Families build a path that brings them together

  • Article by: CONNIE NELSON , Home
  • Updated: March 27, 2009 - 10:12 AM

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One of the first things Lynn Waddell LeBoutillier did when she and her family moved into their new Elk River home in 1997 was start a garden path.

"I didn't have a yard, I didn't have a garden, but I started digging a path," she said.

Oddly enough, the path led to an unimproved lot behind the house. It wasn't just any lot, however. It was the lot on which her parents were going to build their new home.

When Lynn's home was under construction, her parents, Barbara and John LeBoutillier, had visited often to check on the progress.

"My dad used to tease my mom and say, 'Let's buy the lot behind them and build on it,'" she said.

After one of their visits, her dad realized he wasn't kidding. So, with the approval of Lynn and her husband, Jeff Waddell,, Barbara and John sold the Bloomington home they had owned for 40 years and bought the 2 1/2-acre lot behind their daughter's 2 1/2-acre lot. And while their house was under construction, Barbara started a garden path, too.

"She started on her end and I started on mine and we met in the middle," explained Lynn.

The long and winding path they created not only connected the two yards, it also drew the tightly knit families even closer together. And it turned out to be the start of more than an acre of flowering gardens and a deeply rooted partnership.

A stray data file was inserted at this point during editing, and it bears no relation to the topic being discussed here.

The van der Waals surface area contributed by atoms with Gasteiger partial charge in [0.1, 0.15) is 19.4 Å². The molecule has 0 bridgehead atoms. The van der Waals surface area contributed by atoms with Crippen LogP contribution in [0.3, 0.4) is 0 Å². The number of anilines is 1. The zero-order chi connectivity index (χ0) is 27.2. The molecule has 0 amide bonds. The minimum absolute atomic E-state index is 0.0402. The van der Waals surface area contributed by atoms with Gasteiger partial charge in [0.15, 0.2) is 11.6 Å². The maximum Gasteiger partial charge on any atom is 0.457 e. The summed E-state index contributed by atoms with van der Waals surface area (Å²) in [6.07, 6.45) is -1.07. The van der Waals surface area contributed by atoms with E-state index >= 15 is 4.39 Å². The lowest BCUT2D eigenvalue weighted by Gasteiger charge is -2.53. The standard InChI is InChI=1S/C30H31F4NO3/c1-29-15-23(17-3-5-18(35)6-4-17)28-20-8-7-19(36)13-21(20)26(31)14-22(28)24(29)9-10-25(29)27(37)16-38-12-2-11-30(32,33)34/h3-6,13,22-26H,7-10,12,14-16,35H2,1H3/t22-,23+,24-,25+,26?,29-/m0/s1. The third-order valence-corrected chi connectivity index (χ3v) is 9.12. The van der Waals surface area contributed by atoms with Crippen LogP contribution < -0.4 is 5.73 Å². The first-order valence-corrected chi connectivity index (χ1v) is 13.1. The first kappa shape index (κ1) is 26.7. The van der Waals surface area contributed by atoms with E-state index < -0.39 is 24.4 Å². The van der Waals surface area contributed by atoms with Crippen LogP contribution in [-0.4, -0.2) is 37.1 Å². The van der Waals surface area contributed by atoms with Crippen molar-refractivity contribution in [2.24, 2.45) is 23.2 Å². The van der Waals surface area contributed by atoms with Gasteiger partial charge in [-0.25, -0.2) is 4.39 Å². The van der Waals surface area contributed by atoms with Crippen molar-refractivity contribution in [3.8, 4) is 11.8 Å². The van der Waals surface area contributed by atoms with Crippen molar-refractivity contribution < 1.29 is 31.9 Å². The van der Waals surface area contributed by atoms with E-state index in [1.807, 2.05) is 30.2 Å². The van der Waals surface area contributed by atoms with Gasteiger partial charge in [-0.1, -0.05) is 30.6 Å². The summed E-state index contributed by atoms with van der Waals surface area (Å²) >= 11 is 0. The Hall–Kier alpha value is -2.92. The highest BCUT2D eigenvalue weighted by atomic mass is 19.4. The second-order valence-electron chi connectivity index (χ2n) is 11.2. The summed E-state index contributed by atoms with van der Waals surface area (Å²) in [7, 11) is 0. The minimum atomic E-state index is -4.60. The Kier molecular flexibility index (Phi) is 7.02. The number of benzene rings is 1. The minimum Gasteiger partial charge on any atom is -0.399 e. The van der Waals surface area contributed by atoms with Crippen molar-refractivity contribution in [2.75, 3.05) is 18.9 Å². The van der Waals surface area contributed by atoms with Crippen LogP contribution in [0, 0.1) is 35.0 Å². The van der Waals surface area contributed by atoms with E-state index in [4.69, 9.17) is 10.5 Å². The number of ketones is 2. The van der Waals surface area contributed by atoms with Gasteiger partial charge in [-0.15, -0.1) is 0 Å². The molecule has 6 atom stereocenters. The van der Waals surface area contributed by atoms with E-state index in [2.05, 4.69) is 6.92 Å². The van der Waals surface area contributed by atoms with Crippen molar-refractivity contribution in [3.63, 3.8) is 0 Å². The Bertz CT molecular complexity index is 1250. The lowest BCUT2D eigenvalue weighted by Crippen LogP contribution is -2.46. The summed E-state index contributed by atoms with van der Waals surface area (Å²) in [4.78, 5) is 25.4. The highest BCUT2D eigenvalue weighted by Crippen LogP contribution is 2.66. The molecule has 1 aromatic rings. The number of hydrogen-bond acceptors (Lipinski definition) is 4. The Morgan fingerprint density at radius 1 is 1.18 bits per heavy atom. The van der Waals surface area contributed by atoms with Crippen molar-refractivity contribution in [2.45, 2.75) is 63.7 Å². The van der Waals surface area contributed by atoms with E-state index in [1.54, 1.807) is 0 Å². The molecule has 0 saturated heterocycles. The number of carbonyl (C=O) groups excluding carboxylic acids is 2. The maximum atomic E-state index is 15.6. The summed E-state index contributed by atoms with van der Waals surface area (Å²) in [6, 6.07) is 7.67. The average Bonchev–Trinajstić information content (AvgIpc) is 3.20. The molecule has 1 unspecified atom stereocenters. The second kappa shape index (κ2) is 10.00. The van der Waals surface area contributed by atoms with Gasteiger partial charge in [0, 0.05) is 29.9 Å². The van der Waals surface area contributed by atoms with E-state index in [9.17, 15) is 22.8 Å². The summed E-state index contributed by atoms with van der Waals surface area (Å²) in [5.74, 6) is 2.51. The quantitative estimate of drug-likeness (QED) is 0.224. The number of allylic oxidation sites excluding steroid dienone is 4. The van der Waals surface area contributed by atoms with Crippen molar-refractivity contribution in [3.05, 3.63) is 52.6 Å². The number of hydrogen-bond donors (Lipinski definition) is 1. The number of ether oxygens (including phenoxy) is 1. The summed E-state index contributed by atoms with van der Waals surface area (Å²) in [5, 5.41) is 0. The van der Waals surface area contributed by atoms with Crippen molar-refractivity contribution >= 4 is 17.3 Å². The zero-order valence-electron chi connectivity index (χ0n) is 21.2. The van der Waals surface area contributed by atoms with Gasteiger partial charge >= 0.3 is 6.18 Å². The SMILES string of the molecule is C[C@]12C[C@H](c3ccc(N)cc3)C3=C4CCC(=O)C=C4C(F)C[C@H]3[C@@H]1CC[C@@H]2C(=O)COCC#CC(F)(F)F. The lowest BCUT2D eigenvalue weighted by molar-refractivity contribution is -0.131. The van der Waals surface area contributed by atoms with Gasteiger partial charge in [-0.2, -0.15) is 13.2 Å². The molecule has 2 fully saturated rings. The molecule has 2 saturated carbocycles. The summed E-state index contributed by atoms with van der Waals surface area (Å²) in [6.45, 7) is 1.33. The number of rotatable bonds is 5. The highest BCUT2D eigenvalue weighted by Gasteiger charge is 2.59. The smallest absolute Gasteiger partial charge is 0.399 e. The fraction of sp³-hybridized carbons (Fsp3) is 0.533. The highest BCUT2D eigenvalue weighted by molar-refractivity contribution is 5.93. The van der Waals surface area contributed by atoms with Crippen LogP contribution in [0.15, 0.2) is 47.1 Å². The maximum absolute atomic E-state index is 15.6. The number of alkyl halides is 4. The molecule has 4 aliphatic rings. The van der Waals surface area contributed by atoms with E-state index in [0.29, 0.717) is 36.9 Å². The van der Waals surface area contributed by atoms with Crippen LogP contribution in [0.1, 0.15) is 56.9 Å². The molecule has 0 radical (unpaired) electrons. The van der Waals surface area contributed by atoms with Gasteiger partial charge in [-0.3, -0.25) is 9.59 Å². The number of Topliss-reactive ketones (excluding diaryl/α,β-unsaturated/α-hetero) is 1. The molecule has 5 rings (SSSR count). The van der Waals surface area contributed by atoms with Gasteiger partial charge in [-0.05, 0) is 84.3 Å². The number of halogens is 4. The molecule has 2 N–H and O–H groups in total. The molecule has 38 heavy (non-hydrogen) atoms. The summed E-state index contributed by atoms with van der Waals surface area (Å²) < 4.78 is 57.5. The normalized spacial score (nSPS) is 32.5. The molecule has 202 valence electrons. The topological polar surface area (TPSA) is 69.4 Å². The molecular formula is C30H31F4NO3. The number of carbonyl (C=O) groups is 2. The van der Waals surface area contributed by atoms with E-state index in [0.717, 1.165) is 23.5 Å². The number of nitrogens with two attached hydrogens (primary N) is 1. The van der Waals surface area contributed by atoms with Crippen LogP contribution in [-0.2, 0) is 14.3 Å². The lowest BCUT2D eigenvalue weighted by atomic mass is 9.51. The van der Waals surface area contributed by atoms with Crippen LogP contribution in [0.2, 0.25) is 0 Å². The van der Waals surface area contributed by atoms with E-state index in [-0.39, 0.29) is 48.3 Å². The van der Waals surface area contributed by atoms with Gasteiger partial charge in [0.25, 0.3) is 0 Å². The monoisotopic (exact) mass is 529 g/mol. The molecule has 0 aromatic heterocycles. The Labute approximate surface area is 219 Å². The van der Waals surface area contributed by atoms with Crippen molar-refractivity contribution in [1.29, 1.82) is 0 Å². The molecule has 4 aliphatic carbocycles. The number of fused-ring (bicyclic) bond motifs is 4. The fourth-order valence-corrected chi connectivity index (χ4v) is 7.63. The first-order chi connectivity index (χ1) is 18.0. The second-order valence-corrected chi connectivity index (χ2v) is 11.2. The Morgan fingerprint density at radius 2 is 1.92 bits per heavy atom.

All six members of the extended family -- including Lynn and Jeff's two children, Patrick, 16, and Matt, 14 -- regularly travel the well-worn path, which is lit at night and cleared of snow in winter. But Lynn and Barbara alone built it. Working without a plan or heavy equipment, they painstakingly carved the path -- and the gardens that surround it -- from a thicket of heavy brush.

In Lynn's large, sunny, sloping yard, the path is clearly marked with a picket fence and neatly bordered with limestone. Large stands of purple and white coneflowers, daylilies, phlox, hollyhocks and lilies line the borders of the path until it ducks into a stand of trees, which mark the boundary between the yards.

From the nascent shade garden Lynn has started among those trees, the path opens into Barbara's yard, where it passes through a pergola (built by John) that supports several clematis and hanging baskets of ivy geraniums. It curves past a wildflower and vegetable garden, passes a large perennial garden -- filled with rudbeckia, liatris, cosmos and coreopsis -- then climbs to the house, past a lady's slipper garden and a shade garden planted with astilbe, bleeding heart, hosta and iris.

In summer, the daily routines of mother and daughter become as entwined as their gardens. Once school is over Lynn, a special education assistant at Elk River High School, meets her mother every day for lunch and afternoon tea. Gardening occupies much of their conversations.

"We talk about the same things every day," said Lynn. "What we're going to dig out, what we're going to move where...and we never get tired of it."

They attend garden tours, study gardening catalogs and magazines and shop for plants together, where they "race to the door to get best pick of plants," said Lynn.

But even though she got her first plant (an iris) and quickly thereafter inherited the gardening bug from her mother, Lynn is no carbon copy gardener.

"We both have very different styles," she said. "My mom is a meticulous weeder and dead-header. I'm messy."

Barbara's favorite time to garden is in the morning, Lynn prefers the evening. Lynn uses mulch and packs her plants in tightly to keep the weeds down. In her mulch-free garden, Barbara likes to give plants plenty of breathing room.

"I want to get in there and weed," she said.

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